Nadler: Great question, Lynne. There’s a good reason to push back against the idea that social media is all to blame; that it’s nothing but a swamp of negativity and misinformation and misdirection. There are always going to be differences of opinion. As internet access first started to become widely available, I think there was a hope that digital media was simply going to empower everyday people—that the technology itself was going to shift control from “top down” to “bottom up” users. At least a couple decades into an internet age now, what we have is a much more complicated reality.
Woodstock: An optimistic utopian ethos often accompanies the introduction of new technologies. It’s the hope that they will make information more accessible so that people will be able to communicate more effectively and thereby create the kind of understandings and agreements that we need to get along. I’ve really never seen a lot of evidence of new technologies accomplish these desirable outcomes. In fact, Silicon Valley has engineered the technology to demand our ongoing attention.
Ursinus Magazine: So, instead of creating forums for engaging in productive conversation, has discourse on social media encouraged even more division? Tony, you recently said that even a devastating pandemic failed to spur a bipartisan sense of national solidarity.
Nadler: People have clashing interests and ideologies. Sometimes you need to just go through polarization and allow these clashing interests to confront each other. I think there’s a good case to be made, though, that there’s a special form of counter-productive division that’s being amplified today. There’s sectarian momentum where opposition and enmity towards different sides spirals and escalates.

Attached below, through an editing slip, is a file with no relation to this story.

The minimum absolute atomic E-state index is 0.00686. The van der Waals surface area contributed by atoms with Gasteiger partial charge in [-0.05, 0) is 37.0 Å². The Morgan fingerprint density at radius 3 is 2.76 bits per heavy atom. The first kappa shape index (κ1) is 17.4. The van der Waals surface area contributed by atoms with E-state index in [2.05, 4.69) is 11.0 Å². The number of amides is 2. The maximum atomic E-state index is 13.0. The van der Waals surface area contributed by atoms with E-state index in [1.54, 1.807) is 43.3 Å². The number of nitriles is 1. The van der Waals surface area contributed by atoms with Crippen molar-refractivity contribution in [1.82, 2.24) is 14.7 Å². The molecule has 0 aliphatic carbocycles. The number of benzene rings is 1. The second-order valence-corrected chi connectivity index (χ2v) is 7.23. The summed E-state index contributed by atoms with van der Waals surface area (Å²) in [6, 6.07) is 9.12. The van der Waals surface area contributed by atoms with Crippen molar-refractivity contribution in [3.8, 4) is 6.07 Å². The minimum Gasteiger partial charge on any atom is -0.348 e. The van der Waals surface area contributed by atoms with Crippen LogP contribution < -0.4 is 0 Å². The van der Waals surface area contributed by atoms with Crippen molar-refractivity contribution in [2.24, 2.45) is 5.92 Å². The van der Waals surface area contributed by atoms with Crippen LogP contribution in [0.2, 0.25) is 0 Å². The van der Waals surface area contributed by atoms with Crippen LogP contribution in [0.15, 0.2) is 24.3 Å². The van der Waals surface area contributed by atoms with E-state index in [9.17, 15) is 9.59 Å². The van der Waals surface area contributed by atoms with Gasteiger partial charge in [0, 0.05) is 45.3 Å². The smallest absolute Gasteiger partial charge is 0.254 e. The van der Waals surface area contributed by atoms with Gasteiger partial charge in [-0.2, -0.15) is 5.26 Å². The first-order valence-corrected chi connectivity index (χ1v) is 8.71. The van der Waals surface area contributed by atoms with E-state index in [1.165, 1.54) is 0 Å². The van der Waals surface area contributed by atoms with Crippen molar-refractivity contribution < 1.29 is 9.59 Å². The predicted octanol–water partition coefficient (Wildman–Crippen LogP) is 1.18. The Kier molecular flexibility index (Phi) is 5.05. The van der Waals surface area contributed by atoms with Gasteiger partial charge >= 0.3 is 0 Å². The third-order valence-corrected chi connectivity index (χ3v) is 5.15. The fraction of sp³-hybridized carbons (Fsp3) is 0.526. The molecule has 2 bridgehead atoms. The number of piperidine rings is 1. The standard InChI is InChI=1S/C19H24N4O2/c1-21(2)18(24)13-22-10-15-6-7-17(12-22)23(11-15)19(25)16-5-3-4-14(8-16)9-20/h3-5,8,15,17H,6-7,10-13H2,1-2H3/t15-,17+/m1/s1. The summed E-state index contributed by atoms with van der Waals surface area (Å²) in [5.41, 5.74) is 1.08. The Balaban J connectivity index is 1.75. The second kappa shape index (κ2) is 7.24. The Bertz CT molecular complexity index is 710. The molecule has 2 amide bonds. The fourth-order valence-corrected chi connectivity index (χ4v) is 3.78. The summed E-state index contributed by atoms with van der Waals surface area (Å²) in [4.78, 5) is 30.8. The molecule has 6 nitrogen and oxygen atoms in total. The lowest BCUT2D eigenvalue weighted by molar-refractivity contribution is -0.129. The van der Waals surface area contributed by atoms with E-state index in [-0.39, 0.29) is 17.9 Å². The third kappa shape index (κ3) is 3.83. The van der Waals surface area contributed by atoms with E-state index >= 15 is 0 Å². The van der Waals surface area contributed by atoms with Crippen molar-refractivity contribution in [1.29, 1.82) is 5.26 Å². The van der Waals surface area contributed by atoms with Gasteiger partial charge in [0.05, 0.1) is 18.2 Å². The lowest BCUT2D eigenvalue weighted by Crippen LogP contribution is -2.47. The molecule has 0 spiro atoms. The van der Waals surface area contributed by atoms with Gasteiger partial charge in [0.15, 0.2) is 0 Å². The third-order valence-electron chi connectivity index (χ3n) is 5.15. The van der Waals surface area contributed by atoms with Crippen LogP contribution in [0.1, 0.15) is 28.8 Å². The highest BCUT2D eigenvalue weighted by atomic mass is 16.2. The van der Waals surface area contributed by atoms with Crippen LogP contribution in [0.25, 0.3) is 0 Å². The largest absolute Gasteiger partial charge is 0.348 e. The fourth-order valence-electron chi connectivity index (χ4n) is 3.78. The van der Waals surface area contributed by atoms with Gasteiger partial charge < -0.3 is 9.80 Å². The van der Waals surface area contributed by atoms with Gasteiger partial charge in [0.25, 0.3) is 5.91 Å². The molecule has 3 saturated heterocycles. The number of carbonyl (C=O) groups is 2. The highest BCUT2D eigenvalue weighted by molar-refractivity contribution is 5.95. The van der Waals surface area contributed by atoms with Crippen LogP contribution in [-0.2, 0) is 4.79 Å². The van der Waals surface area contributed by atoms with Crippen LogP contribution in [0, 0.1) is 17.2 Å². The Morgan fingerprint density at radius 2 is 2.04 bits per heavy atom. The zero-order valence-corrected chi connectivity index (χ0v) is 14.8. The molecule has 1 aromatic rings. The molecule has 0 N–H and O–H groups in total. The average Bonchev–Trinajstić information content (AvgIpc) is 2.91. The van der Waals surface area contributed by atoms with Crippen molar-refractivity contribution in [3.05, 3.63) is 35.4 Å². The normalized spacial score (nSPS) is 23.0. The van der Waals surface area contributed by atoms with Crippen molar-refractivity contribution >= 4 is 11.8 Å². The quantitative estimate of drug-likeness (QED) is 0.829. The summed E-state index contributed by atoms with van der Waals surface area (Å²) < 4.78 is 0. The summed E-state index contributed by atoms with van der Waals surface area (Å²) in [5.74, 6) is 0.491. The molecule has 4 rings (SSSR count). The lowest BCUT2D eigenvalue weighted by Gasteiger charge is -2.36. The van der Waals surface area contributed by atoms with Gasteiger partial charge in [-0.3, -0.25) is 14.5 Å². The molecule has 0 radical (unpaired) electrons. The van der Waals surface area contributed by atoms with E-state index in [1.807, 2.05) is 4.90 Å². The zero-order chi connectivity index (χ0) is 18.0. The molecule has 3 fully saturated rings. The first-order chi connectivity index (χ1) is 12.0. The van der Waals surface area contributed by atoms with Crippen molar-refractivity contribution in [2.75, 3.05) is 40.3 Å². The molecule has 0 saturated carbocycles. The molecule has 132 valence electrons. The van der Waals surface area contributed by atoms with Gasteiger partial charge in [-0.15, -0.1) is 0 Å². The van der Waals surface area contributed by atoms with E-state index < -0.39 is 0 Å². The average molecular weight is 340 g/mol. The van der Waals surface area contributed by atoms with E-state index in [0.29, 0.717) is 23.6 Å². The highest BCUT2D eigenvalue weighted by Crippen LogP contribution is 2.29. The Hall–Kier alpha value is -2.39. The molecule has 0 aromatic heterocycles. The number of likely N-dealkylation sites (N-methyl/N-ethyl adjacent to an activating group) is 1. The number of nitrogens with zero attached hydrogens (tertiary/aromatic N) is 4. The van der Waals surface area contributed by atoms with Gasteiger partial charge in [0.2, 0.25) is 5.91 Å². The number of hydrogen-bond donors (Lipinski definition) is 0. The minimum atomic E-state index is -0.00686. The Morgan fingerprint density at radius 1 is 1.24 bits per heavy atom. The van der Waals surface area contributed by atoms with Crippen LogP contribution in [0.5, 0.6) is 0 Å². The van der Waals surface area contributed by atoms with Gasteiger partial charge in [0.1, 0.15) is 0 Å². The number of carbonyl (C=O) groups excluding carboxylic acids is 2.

Woodstock: Agreed, Tony. To Lynne’s earlier point, depending on the platform, we receive information from people we trust and people we don’t trust. There’s inherent trust when we hear things from family and friends—groups of people that may share common beliefs and characteristics—that decrease our skepticism in a bad way, in a way that allows misinformation to be adopted and spread. In this way, social media could be said to creating some types of unity we would be better off without.
Edwards: There are differences of opinion, yes, but there are also people with bad, hateful intentions. Some of us have always believed that there’s enough good in the world—and there are enough rules—to reign that in, but lately, everything we’ve had faith in is shattered. And so, what I think we’re seeing is not so much a new age of hate and division, but a version of technology that amplifies it.
Ursinus Magazine: Doesn’t digital technology play a role in amplifying the positive, too? Has it allowed people to rally around and shine a brighter light on issues of injustice?